Brief history of Bogotá summarized
We enter the brief history of Bogotá, as a summary.
Before the arrival of the Spanish in the region, the Muisca people lived on the plateau where present-day Bogotá is located. The Muisca capital was a prosperous town called Muequetá.
From there, the King, known as the zipa, ruled the Muisca civilization in an uneasy alliance with the zaque, ruler of a nearby city on the site of present-day Tunja. The zaque was nominally subservient to the zipa, but in fact the two rulers often clashed.
Upon the arrival of the Spaniards in 1537 in the form of an expedition by Gonzalo Jiménez de Quesada, the Muequetá zipa was called Bogotá and the zaque was Tunja: both would give their names to the cities that the Spaniards founded on the ruins of their houses.
The conquest of the Muiscas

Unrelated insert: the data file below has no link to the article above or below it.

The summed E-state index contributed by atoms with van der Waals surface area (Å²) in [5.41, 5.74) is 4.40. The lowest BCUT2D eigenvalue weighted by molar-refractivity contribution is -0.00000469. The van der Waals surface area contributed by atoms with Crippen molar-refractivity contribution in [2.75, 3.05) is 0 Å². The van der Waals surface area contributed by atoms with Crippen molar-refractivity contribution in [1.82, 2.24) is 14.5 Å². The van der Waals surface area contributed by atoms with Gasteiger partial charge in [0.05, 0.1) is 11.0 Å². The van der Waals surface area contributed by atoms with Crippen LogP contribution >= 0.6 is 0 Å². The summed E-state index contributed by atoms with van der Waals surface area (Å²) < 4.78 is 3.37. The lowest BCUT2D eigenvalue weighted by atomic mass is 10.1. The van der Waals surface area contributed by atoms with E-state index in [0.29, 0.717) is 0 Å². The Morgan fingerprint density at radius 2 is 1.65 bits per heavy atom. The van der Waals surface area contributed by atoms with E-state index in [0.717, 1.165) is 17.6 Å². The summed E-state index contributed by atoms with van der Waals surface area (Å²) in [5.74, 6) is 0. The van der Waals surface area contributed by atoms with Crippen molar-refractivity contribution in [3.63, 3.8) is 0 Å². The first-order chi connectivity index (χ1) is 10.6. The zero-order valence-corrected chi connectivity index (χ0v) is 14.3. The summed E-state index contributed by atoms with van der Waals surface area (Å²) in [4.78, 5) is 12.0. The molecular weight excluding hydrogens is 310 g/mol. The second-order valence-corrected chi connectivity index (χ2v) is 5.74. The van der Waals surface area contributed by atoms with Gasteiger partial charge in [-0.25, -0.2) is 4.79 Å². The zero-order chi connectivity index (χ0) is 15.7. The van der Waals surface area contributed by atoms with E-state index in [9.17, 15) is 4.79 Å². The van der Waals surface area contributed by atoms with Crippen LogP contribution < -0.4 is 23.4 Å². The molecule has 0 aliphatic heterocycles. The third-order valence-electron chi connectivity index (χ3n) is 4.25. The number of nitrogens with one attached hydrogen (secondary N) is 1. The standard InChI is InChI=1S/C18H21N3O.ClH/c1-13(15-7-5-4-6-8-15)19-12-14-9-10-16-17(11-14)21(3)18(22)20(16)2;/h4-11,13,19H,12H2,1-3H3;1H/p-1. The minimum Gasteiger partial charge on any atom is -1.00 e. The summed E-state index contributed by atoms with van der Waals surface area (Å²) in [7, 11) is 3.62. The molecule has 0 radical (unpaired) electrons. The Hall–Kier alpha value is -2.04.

Quesada, who had been exploring overland from Santa Marta since 1536, arrived in January 1537 at the head of 166 conquistadors. The invaders managed to surprise the Tunja zaque and easily took away the treasures of that half of the Muisca kingdom.
Zipa Bogotá turned out to be more problematic. The Muisca chief fought the Spanish for months, never accepting any of Quesada’s offers to surrender.
When Bogotá was killed in battle by a Spanish crossbow, the conquest of the Muiscas was not long in coming. Quesada founded the city of Santa Fe on the ruins of Muequeta on August 6, 1538.
Bogota in colonial times
For various reasons, Bogotá quickly became an important city in the region, which the Spanish referred to as New Granada. There was already some infrastructure in the city and on the plateau, the climate was in accord with the Spanish, and there were plenty of natives who could be forced to do all the work.
On April 7, 1550, the city became a “Real Audiencia”, meaning that it became an official outpost of the Spanish Empire and that citizens could settle legal disputes there. In 1553 the city became the seat of its first archbishop.